Fernando Saldías Díaz Art Museum: the total work of art in the district of Lince
Artist and copyist: Fernando Saldías Díaz
The district of Lince in Lima is home to one of the most prominent museums in the city. It is the Fernando Saldías Díaz Art Museum, founded and directed by the Peruvian artist Fernando Saldías Díaz, who died in 2017.
The painter and sculptor was known for his research in the field of European painting from the Renaissance to the Baroque. And he was an artist who understood his trade, an old-school painter; for him, art was a skill: an artist had to understand what the old masters did and master their techniques. He practiced these techniques copying old masters, so well that even the experts thought they were standing in front of the original. With his museum, Fernando Saldías Díaz made his knowledge and his work accessible, but also the art of students and visitors from Peru and Europe. Founded in 1969, the museum underwent several restructurings until it became what it is today.
A clash between Europe and Peru, antiquity, rebirth and baroque
It is wonderful. A colonial building filled with a variety of works of art. On the ground floor there are modern Peruvian archaeological finds and ceramics, baroque furniture and gilded mirrors alongside luxurious paintings from different eras: copies of works by famous painters such as Titian, Caravaggio, Rubens, Van Dyck and Rembrandt, separately, named in the Artists The rooms are located in the Rubens-Saal, the Rembrandt-Saal …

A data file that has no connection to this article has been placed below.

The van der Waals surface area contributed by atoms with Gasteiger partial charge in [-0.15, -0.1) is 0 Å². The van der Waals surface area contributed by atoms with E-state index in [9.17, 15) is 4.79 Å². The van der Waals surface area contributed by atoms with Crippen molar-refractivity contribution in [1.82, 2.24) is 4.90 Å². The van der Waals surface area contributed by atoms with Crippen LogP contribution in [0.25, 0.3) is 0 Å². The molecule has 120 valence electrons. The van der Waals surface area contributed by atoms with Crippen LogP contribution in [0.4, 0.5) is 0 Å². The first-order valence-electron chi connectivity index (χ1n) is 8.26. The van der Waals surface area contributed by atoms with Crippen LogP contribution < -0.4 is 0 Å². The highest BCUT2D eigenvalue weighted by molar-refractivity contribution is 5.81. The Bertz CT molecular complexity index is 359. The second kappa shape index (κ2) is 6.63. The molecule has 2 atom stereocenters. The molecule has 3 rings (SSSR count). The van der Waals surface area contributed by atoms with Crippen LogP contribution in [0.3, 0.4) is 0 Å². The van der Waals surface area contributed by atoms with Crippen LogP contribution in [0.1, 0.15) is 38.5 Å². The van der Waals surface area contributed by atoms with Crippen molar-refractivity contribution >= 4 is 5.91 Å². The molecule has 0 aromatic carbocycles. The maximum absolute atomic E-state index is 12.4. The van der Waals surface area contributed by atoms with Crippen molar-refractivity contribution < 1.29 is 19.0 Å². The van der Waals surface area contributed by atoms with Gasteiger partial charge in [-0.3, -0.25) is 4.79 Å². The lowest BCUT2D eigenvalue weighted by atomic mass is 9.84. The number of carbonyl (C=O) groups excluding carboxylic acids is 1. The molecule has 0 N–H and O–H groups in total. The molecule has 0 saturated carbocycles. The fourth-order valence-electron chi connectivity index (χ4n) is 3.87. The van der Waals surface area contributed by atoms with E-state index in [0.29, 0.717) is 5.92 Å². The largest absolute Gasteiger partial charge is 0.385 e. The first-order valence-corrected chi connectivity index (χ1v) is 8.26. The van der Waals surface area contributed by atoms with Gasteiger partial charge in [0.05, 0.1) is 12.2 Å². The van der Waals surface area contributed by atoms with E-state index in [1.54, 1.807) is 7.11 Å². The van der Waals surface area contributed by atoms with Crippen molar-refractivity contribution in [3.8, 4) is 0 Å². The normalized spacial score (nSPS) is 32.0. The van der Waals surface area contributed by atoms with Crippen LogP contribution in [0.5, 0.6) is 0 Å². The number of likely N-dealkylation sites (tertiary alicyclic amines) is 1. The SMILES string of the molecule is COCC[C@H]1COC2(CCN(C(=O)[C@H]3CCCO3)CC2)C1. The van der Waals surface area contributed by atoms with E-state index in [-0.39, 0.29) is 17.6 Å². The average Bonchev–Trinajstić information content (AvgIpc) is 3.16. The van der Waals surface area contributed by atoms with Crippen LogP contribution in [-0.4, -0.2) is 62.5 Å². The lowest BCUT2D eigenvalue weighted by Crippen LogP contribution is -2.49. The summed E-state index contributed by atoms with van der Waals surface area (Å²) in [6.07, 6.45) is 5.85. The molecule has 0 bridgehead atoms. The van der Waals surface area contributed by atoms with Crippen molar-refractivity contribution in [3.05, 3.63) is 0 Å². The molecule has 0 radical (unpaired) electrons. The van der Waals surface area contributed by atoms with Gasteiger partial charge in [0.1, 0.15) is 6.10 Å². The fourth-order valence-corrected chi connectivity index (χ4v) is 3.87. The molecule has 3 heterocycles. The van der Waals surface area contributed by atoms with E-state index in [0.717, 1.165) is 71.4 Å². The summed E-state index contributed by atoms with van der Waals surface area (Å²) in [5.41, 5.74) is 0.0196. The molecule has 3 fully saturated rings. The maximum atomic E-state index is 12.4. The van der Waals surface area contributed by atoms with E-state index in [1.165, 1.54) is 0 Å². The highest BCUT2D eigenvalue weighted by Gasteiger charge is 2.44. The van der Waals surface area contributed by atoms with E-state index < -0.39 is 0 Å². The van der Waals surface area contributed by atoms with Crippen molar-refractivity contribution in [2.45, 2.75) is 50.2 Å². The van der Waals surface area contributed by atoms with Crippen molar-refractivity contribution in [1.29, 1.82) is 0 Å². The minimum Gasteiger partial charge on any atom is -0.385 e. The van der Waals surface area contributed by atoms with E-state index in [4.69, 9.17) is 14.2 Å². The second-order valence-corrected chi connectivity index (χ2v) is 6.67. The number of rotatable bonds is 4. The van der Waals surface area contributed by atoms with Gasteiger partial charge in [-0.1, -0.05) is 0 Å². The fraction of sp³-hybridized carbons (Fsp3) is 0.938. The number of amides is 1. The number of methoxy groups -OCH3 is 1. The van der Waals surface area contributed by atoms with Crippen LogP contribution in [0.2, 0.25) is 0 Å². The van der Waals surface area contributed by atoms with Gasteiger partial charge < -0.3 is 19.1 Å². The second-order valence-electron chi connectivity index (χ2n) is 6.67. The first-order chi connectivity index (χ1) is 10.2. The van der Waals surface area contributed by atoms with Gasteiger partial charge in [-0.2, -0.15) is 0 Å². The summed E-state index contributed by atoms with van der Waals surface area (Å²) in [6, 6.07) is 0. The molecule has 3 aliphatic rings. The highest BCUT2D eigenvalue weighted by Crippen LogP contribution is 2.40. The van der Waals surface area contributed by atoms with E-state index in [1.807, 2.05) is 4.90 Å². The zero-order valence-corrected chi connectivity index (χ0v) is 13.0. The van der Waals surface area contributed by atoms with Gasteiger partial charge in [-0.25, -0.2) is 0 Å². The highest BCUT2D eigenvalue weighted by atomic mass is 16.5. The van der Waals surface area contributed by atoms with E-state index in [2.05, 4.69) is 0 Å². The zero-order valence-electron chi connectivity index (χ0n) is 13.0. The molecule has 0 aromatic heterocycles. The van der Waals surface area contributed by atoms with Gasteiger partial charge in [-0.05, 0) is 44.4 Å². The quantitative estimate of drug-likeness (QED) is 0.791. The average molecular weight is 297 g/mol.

The installations are not neutral exhibition halls, but works of art that are completely furnished in themselves. The Dutch-style black and white tile floors are as much a part of it as paneled walls and coffered ceilings.
The upper floor is dedicated to the work of the painter, as well as the workshop that the artist has designed following the model of Rubens’ works. Maybe the compilation of these times may seem a bit strange. The idea behind this is to gather, present and confront the most important works of history in one place.
The painter and founder of the museum made it clear how much Peruvian art is inspired in European art, but also the art of ancient cultures. If you are interested in art, this museum is essential, because the atmosphere that reigns in the building is vibrant and still permeated with the spirit of the artist who has worked there for so long. The importance of the Museum of the City of Lima also shows that the collection, furniture and copies of the old masters, is registered as National Heritage in the National Institute of Culture.
Museo de Arte Fernando Saldías Díaz
Av. Petit Thouars 2399, Lince
Mon-Fri 18:00 – 20:00